Most EU member states want to involve Russia in the reconstruction of Ukraine. However, it is not easy to use the money from confiscated Russian assets. Brussels is working on a solution.
EU Commission President Urges Use of Frozen Russian Assets in Aid Package
During a conference in London last week, EU Commission President Ursula von der Leyen announced that she wants to finance aid for Ukraine with proceeds from frozen Russian assets. Brussels is expected to present a proposal before the summer break. She added that “the perpetrator must be held accountable.” Many EU member states agree that Russia should be involved in the reconstruction efforts in Ukraine.
Challenges in Using Confiscated Russian Assets
The EU has approximately €300 billion in Russian central bank reserves frozen, with about two-thirds of this wealth located within the EU. However, legally, the money still belongs to Moscow. Therefore, the EU cannot simply confiscate the assets and transfer them to Ukraine. Such an action would violate international law and jeopardize trust in the financial market. The money is currently with so-called central depositories – companies that act as huge vaults that manage securities and other assets on behalf of banks. The EU could invest the assets and earn a profit, but the union would also be responsible for any potential losses.
Working Group Proposes Taxing Excess Returns from Asset Management Firms
Since February, a working group of the Swedish EU Council presidency has been exploring alternatives. The group has proposed a tax on excess returns that asset management firms earn by earning interest on these frozen assets. Examples of such companies are Euroclear in Belgium and Clearstream in Luxembourg. In the first quarter, Euroclear made €734 million from such interest income. The Swedish group is optimistic that there is enough interest among EU member states to work further on using these funds to assist in the reconstruction of Ukraine.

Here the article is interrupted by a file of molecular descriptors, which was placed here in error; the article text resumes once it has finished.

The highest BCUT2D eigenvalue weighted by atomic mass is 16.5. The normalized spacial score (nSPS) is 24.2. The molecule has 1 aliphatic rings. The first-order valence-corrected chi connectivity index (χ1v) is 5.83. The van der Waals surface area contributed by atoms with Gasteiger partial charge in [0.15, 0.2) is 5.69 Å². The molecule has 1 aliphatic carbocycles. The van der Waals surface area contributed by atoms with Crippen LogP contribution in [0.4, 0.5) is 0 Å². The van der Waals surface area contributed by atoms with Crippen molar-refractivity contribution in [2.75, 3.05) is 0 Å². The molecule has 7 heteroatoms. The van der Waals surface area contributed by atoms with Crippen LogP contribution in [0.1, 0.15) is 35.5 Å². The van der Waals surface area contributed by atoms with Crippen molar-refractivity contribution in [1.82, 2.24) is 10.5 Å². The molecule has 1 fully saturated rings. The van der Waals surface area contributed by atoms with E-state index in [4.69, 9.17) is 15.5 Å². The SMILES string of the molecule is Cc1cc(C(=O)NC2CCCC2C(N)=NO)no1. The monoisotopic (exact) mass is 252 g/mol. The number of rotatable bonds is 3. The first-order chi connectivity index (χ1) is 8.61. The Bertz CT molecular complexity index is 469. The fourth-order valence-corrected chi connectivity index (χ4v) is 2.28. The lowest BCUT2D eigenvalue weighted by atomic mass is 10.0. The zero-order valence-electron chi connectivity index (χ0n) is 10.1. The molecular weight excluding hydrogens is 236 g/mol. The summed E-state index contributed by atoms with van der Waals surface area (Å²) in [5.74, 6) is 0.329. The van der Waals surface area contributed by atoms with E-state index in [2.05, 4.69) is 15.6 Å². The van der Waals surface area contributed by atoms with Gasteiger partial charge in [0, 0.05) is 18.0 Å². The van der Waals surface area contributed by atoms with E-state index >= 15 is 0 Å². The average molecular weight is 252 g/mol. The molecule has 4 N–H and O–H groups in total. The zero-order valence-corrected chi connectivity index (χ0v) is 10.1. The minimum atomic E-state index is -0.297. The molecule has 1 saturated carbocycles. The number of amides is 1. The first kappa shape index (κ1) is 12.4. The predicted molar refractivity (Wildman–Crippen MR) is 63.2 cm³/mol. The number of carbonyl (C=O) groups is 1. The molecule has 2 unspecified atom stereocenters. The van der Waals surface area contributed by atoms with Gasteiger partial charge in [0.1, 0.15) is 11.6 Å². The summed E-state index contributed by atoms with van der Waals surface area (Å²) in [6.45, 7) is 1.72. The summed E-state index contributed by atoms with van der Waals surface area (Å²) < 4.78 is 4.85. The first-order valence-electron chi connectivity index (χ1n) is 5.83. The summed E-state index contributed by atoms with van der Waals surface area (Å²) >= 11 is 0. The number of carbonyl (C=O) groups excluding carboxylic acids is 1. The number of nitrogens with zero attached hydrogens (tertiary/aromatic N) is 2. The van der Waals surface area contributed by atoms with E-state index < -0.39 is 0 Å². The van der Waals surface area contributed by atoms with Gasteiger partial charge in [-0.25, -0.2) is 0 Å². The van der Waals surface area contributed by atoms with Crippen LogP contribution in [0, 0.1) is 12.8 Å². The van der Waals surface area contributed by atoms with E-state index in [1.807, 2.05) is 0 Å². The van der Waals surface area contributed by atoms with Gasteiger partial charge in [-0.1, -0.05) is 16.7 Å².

Concerns and Small Profit Margins
Economist Nicolas Vergon of the Brussels-based think tank Bruegel offered a note of caution, saying that discussions about this issue are complex and involve strategic, political and legal considerations. However, he sees no harm in trying to use the enormous amounts of money under EU control for Ukraine’s benefit. One potential solution is to tax excess returns from asset management firms, although the issue is not without problems.
Several EU member states, particularly Germany, have raised concerns about the matter. According to media reports, the European Central Bank has warned that international investors may withdraw from Europe if the EU uses excess returns from Russian asset management firms.
While the profits from taxing excess returns may be limited, estimated at €3 billion annually beginning in the initial stages, it could rise if more assets are made available. However, this is less than 1% of the World Bank’s minimum estimated cost of €380 billion for rebuilding Ukraine.
The EU Summit will discuss this proposal at the end of the week. However, the small margin of profit and legal and political risks make it unclear if there will be concrete action. The Swedish working group will hand over to the Spanish EU Council presidency in July.